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You might have noticed some red-green or blue-yellow color fringes, especially towards the outer edges of your images and in areas of higher contrast. Now this is typically a result from what's known as lateral chromatic aberration, and it's a relatively easy type of problem for Camera Raw to fix. So let's select the window image and then use command R or control R in order to view it in Camera Raw. You might see some little red highlight here, over the specular highlights, that's because you have your clipping warnings on, so if they are on and you see that you can just click on the icon in the upper right in the upper right of the histogram panel in order to toggle that on and off. Now, to make sure we're really able to see the chromatic aberration in this image and to see it being removed, I'm going to, kind of artificially add a bunch of saturation here.
I just wanted to make sure as we remove it, you're able to see it be removed. Now let's zoom in to a 100% and then were going to hold down the space bar and just move over to the side of our image. And in fact I'm going to move all the way to the left side and all the way to the top of the image. This is the color fringing that I'm referring to You can see that it's green on one side of this high contrast area and then over here we can see the fringing of the magenta color. Likewise, down a little further we see the magenta here and the green here. And again, those pixels are just not quite in alignment and we can see obviously that they're more out of alignment the closer to the edge of the image we get.
So in order to correct this, we just need to scoot over to the lens correction panel. We'll make sure that we've enabled the lens profile correction to get rid of any distortion in the image, and then click the color tab and choose to remove the chromatic aberration. We can see now that those misaligned pixels have now been corrected and we don't see that color fringing anymore. Now if it doesn't completely remove the color fringing, you can come down to the defringe area. Although I will say the primary reason for this defringe area is to fix a different kind of chromatic aberration and you'll know if you see this other kind of chromatic aberration because it will show itself as a purple green fringe.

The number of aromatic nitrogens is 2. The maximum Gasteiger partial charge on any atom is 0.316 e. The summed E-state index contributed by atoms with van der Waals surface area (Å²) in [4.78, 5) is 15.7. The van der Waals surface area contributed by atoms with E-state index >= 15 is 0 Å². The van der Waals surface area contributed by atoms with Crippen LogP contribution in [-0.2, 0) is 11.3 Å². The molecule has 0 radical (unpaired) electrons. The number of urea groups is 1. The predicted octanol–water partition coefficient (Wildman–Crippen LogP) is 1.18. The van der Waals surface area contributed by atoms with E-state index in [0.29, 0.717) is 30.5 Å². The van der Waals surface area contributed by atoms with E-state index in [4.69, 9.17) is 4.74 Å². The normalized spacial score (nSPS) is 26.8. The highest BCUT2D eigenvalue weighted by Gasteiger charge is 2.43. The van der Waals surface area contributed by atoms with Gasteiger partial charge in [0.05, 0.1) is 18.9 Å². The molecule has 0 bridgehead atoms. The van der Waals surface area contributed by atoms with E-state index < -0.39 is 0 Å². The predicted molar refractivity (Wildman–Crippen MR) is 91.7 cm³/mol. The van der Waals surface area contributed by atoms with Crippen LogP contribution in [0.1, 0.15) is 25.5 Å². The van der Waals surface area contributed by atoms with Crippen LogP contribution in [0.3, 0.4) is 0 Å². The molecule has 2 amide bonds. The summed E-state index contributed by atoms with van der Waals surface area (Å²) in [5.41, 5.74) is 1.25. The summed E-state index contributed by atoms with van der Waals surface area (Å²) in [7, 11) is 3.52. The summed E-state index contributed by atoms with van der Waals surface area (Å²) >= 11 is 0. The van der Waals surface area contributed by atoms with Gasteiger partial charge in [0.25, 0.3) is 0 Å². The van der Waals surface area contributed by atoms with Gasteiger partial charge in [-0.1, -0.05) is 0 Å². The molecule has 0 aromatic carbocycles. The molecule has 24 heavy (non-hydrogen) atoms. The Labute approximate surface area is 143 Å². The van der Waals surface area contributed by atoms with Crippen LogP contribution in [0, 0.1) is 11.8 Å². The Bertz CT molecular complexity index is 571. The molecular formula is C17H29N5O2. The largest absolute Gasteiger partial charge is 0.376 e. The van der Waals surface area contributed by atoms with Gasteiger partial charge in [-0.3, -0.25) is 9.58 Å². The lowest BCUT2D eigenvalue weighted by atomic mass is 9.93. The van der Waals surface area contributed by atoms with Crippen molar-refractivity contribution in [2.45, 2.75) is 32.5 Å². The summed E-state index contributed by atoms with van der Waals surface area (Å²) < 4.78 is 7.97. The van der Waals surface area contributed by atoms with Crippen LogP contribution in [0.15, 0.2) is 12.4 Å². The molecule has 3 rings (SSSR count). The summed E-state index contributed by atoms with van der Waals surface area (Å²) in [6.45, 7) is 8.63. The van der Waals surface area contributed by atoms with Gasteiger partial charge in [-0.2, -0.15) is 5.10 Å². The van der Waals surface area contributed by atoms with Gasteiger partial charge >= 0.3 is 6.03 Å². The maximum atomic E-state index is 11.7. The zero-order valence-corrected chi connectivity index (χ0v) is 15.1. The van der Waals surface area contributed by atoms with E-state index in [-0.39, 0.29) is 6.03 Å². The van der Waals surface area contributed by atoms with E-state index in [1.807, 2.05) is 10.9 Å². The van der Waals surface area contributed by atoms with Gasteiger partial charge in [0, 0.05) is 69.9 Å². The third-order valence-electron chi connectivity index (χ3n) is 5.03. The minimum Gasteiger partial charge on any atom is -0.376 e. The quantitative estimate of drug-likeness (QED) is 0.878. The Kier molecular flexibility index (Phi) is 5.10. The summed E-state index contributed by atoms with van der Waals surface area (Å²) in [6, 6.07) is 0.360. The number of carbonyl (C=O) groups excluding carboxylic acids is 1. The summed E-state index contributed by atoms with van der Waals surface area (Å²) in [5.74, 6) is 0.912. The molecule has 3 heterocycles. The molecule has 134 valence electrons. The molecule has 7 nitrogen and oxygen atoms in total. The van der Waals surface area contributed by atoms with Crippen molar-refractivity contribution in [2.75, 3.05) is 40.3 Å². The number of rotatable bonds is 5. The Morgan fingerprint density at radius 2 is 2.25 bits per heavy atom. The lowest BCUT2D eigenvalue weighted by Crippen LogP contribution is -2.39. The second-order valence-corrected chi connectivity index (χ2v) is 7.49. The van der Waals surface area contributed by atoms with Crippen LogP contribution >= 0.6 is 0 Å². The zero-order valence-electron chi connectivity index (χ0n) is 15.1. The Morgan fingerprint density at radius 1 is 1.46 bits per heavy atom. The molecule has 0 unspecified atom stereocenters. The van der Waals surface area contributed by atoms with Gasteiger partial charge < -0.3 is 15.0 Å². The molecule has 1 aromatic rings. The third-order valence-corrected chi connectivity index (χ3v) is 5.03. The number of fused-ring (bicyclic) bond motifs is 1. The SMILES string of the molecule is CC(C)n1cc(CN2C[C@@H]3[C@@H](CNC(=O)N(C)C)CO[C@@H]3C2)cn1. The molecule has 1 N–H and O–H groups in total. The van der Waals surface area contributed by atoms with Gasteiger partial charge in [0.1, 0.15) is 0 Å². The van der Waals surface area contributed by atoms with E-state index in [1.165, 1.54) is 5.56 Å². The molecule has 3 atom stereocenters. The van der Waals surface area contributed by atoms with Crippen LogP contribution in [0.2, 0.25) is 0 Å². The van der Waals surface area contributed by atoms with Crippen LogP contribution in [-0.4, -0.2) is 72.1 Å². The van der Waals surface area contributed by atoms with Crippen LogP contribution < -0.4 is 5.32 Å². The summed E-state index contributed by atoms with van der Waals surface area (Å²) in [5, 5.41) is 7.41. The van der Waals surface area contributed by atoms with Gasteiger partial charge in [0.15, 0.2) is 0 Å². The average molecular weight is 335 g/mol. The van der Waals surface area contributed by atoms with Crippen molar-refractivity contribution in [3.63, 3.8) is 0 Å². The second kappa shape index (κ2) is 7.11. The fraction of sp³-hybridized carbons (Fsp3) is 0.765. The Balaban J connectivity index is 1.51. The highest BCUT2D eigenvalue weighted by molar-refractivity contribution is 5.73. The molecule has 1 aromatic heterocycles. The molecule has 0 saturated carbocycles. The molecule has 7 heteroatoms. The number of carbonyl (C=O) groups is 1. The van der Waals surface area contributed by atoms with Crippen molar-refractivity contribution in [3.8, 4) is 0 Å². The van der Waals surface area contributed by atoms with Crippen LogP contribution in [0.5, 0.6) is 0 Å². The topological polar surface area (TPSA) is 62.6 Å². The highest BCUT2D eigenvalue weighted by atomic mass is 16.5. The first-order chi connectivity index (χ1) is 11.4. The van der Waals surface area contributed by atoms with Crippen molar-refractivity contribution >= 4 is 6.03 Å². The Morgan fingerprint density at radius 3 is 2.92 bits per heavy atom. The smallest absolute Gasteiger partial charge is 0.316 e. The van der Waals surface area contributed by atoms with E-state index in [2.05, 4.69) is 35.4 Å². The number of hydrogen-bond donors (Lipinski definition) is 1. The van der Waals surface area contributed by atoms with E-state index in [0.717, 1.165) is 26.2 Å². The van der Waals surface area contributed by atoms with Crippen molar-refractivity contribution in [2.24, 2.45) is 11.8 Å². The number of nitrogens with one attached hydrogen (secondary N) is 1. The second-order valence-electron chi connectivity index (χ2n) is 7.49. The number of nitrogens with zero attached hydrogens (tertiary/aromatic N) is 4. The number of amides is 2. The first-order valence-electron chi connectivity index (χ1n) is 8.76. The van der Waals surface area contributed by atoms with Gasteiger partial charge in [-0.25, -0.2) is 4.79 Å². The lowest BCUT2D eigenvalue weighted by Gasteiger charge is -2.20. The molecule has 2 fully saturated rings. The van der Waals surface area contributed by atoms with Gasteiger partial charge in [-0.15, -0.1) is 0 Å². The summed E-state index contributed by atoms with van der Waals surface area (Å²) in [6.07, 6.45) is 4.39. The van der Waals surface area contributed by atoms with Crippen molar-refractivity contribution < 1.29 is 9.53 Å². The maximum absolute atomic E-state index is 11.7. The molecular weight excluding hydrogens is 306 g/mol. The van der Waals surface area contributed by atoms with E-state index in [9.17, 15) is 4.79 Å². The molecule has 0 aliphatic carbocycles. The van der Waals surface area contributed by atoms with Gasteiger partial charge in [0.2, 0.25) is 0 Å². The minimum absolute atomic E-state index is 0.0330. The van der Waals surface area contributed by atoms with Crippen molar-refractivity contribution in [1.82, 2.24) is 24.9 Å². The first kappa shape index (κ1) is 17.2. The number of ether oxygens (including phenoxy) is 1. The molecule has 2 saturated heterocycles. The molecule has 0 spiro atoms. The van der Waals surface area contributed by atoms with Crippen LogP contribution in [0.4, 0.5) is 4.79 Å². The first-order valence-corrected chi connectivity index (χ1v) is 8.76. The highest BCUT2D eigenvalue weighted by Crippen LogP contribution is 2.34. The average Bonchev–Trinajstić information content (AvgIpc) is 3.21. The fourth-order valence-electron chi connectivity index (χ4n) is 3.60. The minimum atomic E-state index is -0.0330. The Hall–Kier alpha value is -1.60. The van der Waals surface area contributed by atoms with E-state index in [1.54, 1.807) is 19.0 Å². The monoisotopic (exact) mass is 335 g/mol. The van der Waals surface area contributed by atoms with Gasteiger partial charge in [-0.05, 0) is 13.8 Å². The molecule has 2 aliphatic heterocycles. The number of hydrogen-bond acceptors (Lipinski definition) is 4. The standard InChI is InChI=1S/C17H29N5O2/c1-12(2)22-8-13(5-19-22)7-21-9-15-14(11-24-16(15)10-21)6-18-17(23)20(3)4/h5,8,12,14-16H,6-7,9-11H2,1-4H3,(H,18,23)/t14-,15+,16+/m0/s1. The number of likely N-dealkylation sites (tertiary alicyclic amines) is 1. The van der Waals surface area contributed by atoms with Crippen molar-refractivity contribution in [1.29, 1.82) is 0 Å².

And these fringes result from something totally different that's an axial chromatic aberration, and they're kind of beyond the scope of the fundamentals. Just know that if you see this purple and green shift in your images, especially around areas of high contrast, and not necessarily just on the edge of your images. This other kind of chromatic aberration can also occur in the centre of your images. But you would use these sliders here in order to remove it. So for example as you increase the purple amount, that's how much defringing you're removing.
And you can kind of redefine what purple is. Because it will vary a little bit from image to image. And you would redefine that by just sliding over the purple hue. And it would become very obvious as you move this purple hue over, in your image, it would be correcting that purple to green fringe. Alright, for now we'll just turn that off because simply clicking on the checkmark here, remove the Chromatic Aberration in this image, in fact we can tap the P key to turn on and off the preview. So that's before, and that's after.
Go ahead and click Done. We can see that it's been updated here in Bridge. And here you have it, a fast and easy method to remove color artifacts along the edges of your images with manual over rides for those who need more control.
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